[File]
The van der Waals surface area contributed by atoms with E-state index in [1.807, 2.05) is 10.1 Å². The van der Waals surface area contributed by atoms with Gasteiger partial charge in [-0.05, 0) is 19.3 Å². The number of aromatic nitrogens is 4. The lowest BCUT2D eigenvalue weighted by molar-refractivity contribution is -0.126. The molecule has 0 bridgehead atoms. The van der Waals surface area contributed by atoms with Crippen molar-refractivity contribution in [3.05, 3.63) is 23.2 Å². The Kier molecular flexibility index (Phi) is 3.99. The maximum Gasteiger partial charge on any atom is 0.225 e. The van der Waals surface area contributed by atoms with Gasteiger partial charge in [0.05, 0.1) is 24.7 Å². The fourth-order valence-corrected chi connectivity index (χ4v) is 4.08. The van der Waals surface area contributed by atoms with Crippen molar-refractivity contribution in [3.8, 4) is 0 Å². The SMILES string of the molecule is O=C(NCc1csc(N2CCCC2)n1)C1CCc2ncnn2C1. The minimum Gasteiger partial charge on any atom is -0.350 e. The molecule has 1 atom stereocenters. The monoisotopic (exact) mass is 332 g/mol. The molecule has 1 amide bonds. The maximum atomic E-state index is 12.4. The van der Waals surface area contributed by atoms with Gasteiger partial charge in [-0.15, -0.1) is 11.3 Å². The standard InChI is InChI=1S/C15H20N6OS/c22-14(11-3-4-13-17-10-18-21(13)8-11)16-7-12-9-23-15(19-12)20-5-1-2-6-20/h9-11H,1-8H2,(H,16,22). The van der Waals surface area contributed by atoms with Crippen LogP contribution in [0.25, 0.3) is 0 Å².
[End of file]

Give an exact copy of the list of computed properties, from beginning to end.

The van der Waals surface area contributed by atoms with E-state index in [1.807, 2.05) is 10.1 Å². The van der Waals surface area contributed by atoms with Gasteiger partial charge in [-0.05, 0) is 19.3 Å². The number of aromatic nitrogens is 4. The lowest BCUT2D eigenvalue weighted by molar-refractivity contribution is -0.126. The molecule has 0 bridgehead atoms. The van der Waals surface area contributed by atoms with Crippen molar-refractivity contribution in [3.05, 3.63) is 23.2 Å². The Kier molecular flexibility index (Phi) is 3.99. The maximum Gasteiger partial charge on any atom is 0.225 e. The van der Waals surface area contributed by atoms with Gasteiger partial charge in [0.05, 0.1) is 24.7 Å². The fourth-order valence-corrected chi connectivity index (χ4v) is 4.08. The van der Waals surface area contributed by atoms with Crippen molar-refractivity contribution in [3.8, 4) is 0 Å². The SMILES string of the molecule is O=C(NCc1csc(N2CCCC2)n1)C1CCc2ncnn2C1. The minimum Gasteiger partial charge on any atom is -0.350 e. The molecule has 1 atom stereocenters. The monoisotopic (exact) mass is 332 g/mol. The molecule has 1 amide bonds. The maximum atomic E-state index is 12.4. The van der Waals surface area contributed by atoms with Gasteiger partial charge in [-0.15, -0.1) is 11.3 Å². The standard InChI is InChI=1S/C15H20N6OS/c22-14(11-3-4-13-17-10-18-21(13)8-11)16-7-12-9-23-15(19-12)20-5-1-2-6-20/h9-11H,1-8H2,(H,16,22). The van der Waals surface area contributed by atoms with Crippen LogP contribution in [0.25, 0.3) is 0 Å².